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Nuclear Physics B 756 (2006) 115

Searching for doubly charged Higgs bosons at the LHC


in a 3-3-1 model
J.E. Cieza Montalvo a , Nelson V. Cortez Jr. b, , J. S Borges a ,
Mauro D. Tonasse c
a Instituto de Fsica, Universidade do Estado do Rio de Janeiro,
Rua So Francisco Xavier 524, 20559-900 Rio de Janeiro, RJ, Brazil
b Rua Justino Boschetti 40, 02205-050 So Paulo, SP, Brazil
c Campus Experimental de Registro, Universidade Estadual Paulista,
Rua Tamekishi Takano 5, 11900-000 Registro, SP, Brazil

Received 24 April 2006; received in revised form 12 August 2006; accepted 18 August 2006
Available online 7 September 2006

Abstract
Using a peculiar version of the SU(3)L U(1)N electroweak model, we investigate the production of
doubly charged Higgs boson at the Large Hadron Collider. Our results include branching ratio calculations
for the doubly charged Higgs and for one of the neutral scalar bosons of the model.
2006 Elsevier B.V. All rights reserved.
PACS: 11.15.Ex; 12.60.Fr; 14.80.Cp

1. Introduction
In the last few years we have seen a tremendous experimental progress in the realm of the
weak interactions. However, these advances do not attain the scalar sector yet. This is the sense
in which LHC (Large Hadron Collider) facilities may shed some light especially on the Higgs
boson. One of the main ingredients of the Standard Model is the Higgs mechanism which, in
principle, explains how the particles gain masses through the introduction of an isodoublet scalar
field. The scalar field is the responsible for the spontaneous breakdown of the gauge symmetry.
After electroweak symmetry breaking, the interaction of this scalar with the gauge bosons and
* Corresponding author.

E-mail address: nelson.v.cortez@gmail.com (N.V. Cortez Jr.).


0550-3213/$ see front matter 2006 Elsevier B.V. All rights reserved.
doi:10.1016/j.nuclphysb.2006.08.013

J.E. Cieza Montalvo et al. / Nuclear Physics B 756 (2006) 115

fermions generate the mass of the particles. In this process there remains a single neutral scalar,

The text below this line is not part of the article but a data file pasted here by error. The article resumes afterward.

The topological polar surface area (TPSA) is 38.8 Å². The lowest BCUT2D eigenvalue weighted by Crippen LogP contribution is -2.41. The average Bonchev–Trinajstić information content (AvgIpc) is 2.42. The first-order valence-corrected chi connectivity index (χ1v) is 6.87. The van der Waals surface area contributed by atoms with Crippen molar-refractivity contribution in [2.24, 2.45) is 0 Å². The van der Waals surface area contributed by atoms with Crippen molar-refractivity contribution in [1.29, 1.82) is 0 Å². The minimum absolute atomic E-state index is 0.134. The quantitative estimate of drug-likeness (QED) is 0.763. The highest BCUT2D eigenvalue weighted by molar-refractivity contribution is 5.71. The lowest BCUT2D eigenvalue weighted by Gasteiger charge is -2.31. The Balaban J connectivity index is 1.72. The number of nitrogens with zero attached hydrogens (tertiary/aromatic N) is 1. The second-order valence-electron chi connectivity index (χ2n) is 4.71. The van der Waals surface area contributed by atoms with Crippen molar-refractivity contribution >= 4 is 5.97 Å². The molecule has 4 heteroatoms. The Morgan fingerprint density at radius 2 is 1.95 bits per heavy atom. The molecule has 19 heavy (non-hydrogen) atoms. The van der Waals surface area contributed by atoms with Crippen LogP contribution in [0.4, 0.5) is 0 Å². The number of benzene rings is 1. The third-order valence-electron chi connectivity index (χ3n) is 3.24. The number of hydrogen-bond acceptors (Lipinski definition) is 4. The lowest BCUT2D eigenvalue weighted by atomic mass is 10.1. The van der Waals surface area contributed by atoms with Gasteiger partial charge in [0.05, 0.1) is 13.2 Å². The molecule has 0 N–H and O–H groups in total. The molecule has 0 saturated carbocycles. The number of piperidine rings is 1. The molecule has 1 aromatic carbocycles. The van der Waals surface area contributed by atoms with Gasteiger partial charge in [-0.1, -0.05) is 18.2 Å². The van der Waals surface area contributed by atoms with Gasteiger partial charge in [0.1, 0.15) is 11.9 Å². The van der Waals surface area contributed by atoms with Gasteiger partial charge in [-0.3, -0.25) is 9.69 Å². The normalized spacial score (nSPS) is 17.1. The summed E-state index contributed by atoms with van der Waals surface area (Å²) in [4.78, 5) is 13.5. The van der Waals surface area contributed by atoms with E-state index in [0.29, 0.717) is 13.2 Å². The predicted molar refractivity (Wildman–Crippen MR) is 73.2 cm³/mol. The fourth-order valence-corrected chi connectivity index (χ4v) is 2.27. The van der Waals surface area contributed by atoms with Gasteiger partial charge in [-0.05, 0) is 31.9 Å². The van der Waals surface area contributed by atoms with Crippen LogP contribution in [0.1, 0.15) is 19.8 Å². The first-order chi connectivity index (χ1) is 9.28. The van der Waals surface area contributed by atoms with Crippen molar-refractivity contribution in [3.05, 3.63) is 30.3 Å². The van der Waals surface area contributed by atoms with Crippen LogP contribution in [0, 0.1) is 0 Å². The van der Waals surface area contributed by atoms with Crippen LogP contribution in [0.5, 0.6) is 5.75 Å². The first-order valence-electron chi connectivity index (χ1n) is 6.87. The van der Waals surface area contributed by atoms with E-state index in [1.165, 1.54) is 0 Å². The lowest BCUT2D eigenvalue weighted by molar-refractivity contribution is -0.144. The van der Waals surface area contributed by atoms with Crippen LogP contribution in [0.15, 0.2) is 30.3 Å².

manifesting itself as the Higgs particle.
The Standard Model possibly is a low energy effective theory which must be generalized by
some GUT (grand unified theory). However, there are several motivations to extend the electroweak theory below the GUT scale. Supersymmetric models, for example, provide a solution
to the hierarchy problem through the cancellation of the quadratic divergences via fermionic and
bosonic loop contributions [1]. The little Higgs model, recently proposed, predicts that the Higgs
boson is a pseudo-Goldstone boson of some approximate broken global symmetry [2]. Therefore, this model is also able to solve the naturalness problem of the Higgs mass. One of the main
motivations for the left-right models and for the study of their phenomenological consequences
is that in which the Higgs triplet representation furnishes a seesaw type neutrino mass matrix associated with the presence of a doubly charged Higgs boson [3]. Therefore, these models suggest
a route to understanding the pattern of the neutrino masses.
Doubly charged Higgs bosons appear in several popular extensions of the Standard Model
such as left-right symmetric models [3] and Higgs triplet models [4]. However, there is another
interesting class of electroweak models which also predict particles like that. This class of models
is called 3-3-1 models [5,6]. This is the simplest chiral extension of the Standard Model. It
is able to solve the fermion familys replication problem through of a simple relation between
the number of colors and the anomaly cancellation mechanism. It is important to notice that a
solution to this problem is not furnished even in the context of the GUTs. The 3-3-1 models have
other interesting features, as for example the upper bound on the Weinberg mixing angle, through
the relation sin2 W < 1/4. This feature does not happen in any kind of others electroweak models
except GUTs, where the value of sin2 W is predicted. This result leads to an upper bound for
the energy scale of the model when this parameter is evolved to high values [7]. In a similar
fashion as occurs in left-right model, the seesaw mechanism can be naturally incorporated in
some versions of the 3-3-1 models [8].
No Higgs bosons have yet been found. In the meantime, it is the last brick that is lacking to
finish the construction of the building of the standard electroweak theory. Besides, it is possible
that the Higgs sector brings to light a non-standard physics.
Since that the 3-3-1 models are good candidates for physics beyond the Standard Model,
it is interesting to evaluate if the future accelerators will produce events in sufficient numbers
to detect some of the 3-3-1 Higgs bosons. In particular, there is an increasing interest in the
phenomenology associated with doubly charged Higgs bosons, a kind that appears in models that
admit scalars in triplet representation of the gauge group [9]. Here we are interested in one of such
version of the 3-3-1 models for which the scalar fields come only in triplet representation [6,8].
It predicts three new neutrals, four single charged and two doubly charged Higgs bosons. These
scalars can be disclosed in relatively low energies, which make them interesting for searches in
the next generation of particle accelerators.